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• Oct 10, 2023


It's a nightmare scenario: you've made all the arrangements for an exciting vacation with your friends or family, only to find out that you're being charged exorbitant fees. Or worse, you discover that the property you thought you'd be relaxing in was all an illusion.

With travel in full swing again, so too are the number of vacation scammers hoping to take advantage. The good news: you can avoid being taken in by knowing some of the tell-tale signs of a fraudster. When you book your next getaway, here's how to make sure you're getting exactly what you expect.

Beware of vacation home rip-offs

The Federal Trade Commission (FTC) warns that fraudulent websites steal photos and information from actual rental listings. Others create advertisements that are completely fabricated. You may not find this out until you actually arrive at the destination—and by that time, your money is likely gone.

To save yourself that heartache, only shop on reputable travel sites. Walk away from listings that require you to pay with wire transfers or cryptocurrency. Those payments are much harder to trace, which makes them the favored payment method for scammers.

Book directly from the source

The number of travel-shopping sites is staggering, and some aren't exactly what they seem. In some instances, companies lead travelers to believe they're making reservations directly through the airline or hotel, according to AAA. In reality, they're middle-men who may charge surprise fees or fumble your reservation.

To steer clear of any trouble, call the provider directly or visit their official website. You can even go a step further, verifying your reservation with the airline or hotel prior to your vacation.

The sad fact is that if you book through a third-party, the hotel will not let you know when you arrive if anything is amiss. Most times, you’ll be made aware through the third party, not the hotel or airline, which makes this far less reliable.

Hire a travel agent

Travel sites make it easier than ever to compare flight and car rental options on your own. So, do you really need a travel agent? Surprisingly, the answer may be yes.

These professionals help you steer clear of non-reputable companies and outright scams; they're also your advocate if something goes wrong during the trip. The Better Business Bureau suggests you seek out travel agent referrals from people you trust so you know you're in good hands.

Don't fall for high-pressure tactics

What could be better? You're offered a fantastic vacation package at a surprisingly low price. There's just one catch- you have to reserve your spot today. This is a clear red flag, as scammers use urgency to persuade you to buy without thinking.

As tempting as it can be to snag that one-of-a-kind deal, you should walk away. The truth is, they don't want you to take your time and research the offer because they know it's a trap. Even if you find a package from a company that seems trustworthy, take your time and read the contract carefully.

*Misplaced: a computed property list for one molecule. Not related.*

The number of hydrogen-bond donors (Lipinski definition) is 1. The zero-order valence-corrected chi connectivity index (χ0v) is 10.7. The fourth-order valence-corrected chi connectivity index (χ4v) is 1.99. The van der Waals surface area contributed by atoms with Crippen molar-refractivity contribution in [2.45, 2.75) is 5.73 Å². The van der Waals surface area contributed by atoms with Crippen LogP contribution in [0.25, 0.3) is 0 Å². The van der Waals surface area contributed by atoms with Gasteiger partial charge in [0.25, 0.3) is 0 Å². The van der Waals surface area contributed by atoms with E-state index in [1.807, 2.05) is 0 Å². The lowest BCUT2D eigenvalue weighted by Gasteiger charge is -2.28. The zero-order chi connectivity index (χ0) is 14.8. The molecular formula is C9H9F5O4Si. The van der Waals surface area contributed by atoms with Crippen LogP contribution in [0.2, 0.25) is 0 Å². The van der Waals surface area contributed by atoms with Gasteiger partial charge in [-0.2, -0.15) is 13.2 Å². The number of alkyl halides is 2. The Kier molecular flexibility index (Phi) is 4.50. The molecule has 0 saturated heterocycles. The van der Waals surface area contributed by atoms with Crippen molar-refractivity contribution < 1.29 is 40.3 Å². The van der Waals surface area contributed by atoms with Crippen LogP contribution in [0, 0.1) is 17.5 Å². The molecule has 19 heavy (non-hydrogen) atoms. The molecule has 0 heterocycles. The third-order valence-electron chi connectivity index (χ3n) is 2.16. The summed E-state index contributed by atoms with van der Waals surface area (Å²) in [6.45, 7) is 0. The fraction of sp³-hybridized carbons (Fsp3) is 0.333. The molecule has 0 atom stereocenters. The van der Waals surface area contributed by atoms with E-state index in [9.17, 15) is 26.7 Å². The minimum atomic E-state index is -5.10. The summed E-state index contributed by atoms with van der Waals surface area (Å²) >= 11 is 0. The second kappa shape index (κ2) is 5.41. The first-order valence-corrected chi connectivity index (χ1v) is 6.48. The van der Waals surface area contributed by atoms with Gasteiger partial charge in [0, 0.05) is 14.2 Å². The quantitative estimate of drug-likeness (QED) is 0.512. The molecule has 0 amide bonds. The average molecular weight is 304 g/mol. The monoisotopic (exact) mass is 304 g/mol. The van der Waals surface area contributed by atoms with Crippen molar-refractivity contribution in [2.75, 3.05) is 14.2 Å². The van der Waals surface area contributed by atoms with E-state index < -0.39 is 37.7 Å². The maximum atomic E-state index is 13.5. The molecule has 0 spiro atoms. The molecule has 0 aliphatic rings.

Use a credit card for payment

Cash, Zelle, and wired bank funds are notoriously hard to track down if they fall into the wrong hands. Even PayPal can and will be tough, especially if you use Friends and Family instead of Goods and Services when checking out.

However, card issuers often provide fraud protection benefits and may be able to reverse the charge if it ends up being bogus.

Watch out for sketchy travel insurance

The next time you book a vacation, you may come across a travel insurance provider offering you Covid-related cancellations or interruptions. The only problem: that perk doesn't exist with most standard policies. For that, you generally need something called "cancel for any reason" coverage. This kind of coverage typically costs about 50% more than a base package, but during uncertain times, that's money well spent. Make sure you're buying it from an established company and be sure to read the fine print.

Avoid travel document scams

If you haven't traveled abroad in a while, you may need to apply for or renew your passport before making the trip. Just make sure you complete your documents on the actual State Department site—not a fake website designed to look like the real thing. The FTC warns that these copycat webpages often charge higher fees or ask you to pay for services that should be free.

For more on personal finance topics

If you have more questions about other personal finance topics that matter to you, visit the Learning Center on TD Bank’s website. You can find out more information about TD Bank's services at td.com

We hope you found this helpful. This article is based on information available in October 2023 and is subject to change. It is provided as a convenience and for general information purposes only. Our content is not intended to provide legal, tax, investment, or financial advice or to indicate that a particular TD Bank or third-party product or service is available or right for you.

For specific advice about your unique circumstances, consider talking with a qualified professional.

Links to third-party sites do not constitute an endorsement or an approval by TD Bank of any of the products, services or opinions of the corporation or organization or individual.

TD Bank bears no responsibility for the accuracy, legality, or content of the external site or for that of subsequent links. Any third-party trademarks or service marks mentioned herein are the property of their respective owners. Contact the external site for answers to questions regarding its content. See our website Terms of Use for more information.

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